What about collaborators? Not sure how the number of 50 is arrived at – perhaps the commentator “Nanoparticle Scientist” is closer to the stripy nanoparticles than they have admitted, or they got the papers, waded through the footnotes on each author’s name to arrive at a total. In any event, one can ask simple questions: how many of the collaborating authors are experts in STM? How many of the collaborating authors did more than engage in their own speciality? Likely none. So the collaborators are likely blameless in all this, taking material at face value and providing data.
But how could the collaborators not look closely? Quite simply, the papers are published so they “must” be right. Moreover, the work is somewhat outside our field, so we don’t look too closely. This gets to the heart of the problem. Publication provides an aura of respectability, whereas in reality, it is only the first step in the process. Respectability is earned through the work being a reproducible measurement, rather than experimental noise and the interpretations of the work (or the product) are useful in some way. It may surprise some, but in science we tend to give the written word more credence than it is worth. This may stem from the strong emphasis placed on publications for success (jobs, tenure, grants, etc.), rather than on the actual impact of the work.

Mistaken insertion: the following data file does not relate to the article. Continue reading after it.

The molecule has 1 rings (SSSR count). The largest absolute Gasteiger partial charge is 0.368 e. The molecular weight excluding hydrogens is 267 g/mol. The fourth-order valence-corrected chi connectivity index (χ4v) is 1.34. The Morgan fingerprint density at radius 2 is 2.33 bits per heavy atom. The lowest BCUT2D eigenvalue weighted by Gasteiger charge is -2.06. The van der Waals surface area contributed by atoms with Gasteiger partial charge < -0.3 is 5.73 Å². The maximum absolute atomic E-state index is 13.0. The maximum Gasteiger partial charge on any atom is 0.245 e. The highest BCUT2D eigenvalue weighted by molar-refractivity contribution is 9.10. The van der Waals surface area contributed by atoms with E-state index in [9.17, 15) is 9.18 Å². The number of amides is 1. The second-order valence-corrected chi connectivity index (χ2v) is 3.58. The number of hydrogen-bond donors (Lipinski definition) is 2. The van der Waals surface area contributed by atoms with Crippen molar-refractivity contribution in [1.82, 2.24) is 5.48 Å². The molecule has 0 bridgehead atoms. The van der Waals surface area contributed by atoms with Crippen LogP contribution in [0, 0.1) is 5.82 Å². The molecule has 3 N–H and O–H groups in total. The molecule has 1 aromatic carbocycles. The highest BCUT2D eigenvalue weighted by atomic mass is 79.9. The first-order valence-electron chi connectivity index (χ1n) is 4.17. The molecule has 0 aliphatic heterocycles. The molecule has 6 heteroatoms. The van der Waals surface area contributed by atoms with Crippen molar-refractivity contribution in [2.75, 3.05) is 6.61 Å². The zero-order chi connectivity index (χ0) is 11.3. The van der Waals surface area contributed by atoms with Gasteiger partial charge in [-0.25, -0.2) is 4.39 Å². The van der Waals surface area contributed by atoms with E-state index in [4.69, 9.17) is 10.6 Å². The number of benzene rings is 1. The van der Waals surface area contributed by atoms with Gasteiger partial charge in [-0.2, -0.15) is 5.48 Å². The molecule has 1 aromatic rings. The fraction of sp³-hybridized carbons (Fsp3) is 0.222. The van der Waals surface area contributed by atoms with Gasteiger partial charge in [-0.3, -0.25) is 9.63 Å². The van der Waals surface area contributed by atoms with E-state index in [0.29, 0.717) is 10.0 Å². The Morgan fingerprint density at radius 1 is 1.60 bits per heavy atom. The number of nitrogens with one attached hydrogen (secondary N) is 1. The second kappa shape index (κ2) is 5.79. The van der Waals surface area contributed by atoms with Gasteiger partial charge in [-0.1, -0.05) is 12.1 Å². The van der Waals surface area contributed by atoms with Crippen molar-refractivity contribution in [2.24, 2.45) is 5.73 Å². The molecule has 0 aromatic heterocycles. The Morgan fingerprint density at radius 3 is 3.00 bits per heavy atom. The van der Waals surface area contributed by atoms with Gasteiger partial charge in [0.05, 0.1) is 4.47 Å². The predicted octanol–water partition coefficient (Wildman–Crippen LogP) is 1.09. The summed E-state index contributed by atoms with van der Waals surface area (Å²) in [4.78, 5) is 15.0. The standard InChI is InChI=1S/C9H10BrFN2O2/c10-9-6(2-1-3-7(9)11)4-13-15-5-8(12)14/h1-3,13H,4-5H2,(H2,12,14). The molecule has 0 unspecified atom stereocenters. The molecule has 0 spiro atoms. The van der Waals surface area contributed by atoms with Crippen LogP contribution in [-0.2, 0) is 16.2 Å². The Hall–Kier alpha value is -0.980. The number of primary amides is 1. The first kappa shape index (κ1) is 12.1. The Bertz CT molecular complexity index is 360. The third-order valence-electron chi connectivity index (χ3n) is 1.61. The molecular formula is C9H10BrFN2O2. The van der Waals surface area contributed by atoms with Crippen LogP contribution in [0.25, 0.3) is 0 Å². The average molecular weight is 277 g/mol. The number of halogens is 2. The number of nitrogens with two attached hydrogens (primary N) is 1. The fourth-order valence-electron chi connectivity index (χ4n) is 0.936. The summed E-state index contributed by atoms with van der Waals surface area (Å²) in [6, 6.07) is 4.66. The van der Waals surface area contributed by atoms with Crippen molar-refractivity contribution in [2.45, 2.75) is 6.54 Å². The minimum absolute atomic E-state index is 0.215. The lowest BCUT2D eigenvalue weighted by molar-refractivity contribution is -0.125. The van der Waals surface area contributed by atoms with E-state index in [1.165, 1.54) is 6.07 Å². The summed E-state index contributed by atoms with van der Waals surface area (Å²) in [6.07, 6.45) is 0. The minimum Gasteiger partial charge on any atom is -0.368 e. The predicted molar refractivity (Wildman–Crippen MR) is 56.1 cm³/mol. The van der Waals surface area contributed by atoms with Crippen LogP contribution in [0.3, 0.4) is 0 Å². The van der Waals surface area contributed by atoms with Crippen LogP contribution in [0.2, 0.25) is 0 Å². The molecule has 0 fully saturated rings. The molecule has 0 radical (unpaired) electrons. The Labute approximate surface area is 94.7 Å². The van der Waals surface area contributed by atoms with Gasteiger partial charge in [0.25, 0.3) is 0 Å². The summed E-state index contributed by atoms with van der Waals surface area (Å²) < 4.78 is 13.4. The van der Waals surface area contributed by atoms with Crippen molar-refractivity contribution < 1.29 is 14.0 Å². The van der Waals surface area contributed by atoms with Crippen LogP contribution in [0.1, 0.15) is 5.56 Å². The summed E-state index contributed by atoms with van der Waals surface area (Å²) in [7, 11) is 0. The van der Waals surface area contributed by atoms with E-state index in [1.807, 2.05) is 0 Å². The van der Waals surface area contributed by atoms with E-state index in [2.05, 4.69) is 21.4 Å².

So the arguments put forward by “Nanoparticle Scientist” really don’t stand up to scrutiny.
One interesting question is whether any of the collaborators have started to make stripy nanoparticles in their own labs (synthesis according to the papers is facile) for their research? Apparently not. As I noted in my own comment at THE, only one lab other than Francesco Stellacci’s has tried this, that of Raphaël Lévy. The result is a challenge to the original body of work, rather than agreement.
So we remain in a position where: